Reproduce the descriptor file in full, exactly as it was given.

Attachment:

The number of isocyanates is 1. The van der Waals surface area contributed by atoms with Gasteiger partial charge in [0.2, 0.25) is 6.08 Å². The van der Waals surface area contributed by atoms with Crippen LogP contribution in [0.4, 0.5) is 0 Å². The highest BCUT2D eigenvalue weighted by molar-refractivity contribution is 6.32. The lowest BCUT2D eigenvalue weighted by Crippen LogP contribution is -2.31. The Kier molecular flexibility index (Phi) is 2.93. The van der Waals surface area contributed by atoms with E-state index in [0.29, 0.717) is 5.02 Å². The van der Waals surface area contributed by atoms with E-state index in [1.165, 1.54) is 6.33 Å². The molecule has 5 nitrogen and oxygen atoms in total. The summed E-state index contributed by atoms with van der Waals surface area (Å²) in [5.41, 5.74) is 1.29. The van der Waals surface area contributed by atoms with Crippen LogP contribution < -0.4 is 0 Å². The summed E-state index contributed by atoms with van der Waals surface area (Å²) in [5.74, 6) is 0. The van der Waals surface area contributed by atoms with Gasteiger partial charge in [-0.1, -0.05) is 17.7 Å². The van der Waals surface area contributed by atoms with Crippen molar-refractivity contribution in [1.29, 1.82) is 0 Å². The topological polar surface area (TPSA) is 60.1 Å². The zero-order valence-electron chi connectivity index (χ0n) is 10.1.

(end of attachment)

The number of isocyanates is 1. The van der Waals surface area contributed by atoms with Gasteiger partial charge in [0.2, 0.25) is 6.08 Å². The van der Waals surface area contributed by atoms with Crippen LogP contribution in [0.4, 0.5) is 0 Å². The highest BCUT2D eigenvalue weighted by molar-refractivity contribution is 6.32. The lowest BCUT2D eigenvalue weighted by Crippen LogP contribution is -2.31. The Kier molecular flexibility index (Phi) is 2.93. The van der Waals surface area contributed by atoms with E-state index in [0.29, 0.717) is 5.02 Å². The van der Waals surface area contributed by atoms with E-state index in [1.165, 1.54) is 6.33 Å². The molecule has 5 nitrogen and oxygen atoms in total. The summed E-state index contributed by atoms with van der Waals surface area (Å²) in [5.41, 5.74) is 1.29. The van der Waals surface area contributed by atoms with Crippen LogP contribution < -0.4 is 0 Å². The summed E-state index contributed by atoms with van der Waals surface area (Å²) in [5.74, 6) is 0. The van der Waals surface area contributed by atoms with Gasteiger partial charge in [-0.1, -0.05) is 17.7 Å². The van der Waals surface area contributed by atoms with Crippen molar-refractivity contribution in [1.29, 1.82) is 0 Å². The topological polar surface area (TPSA) is 60.1 Å². The zero-order valence-electron chi connectivity index (χ0n) is 10.1.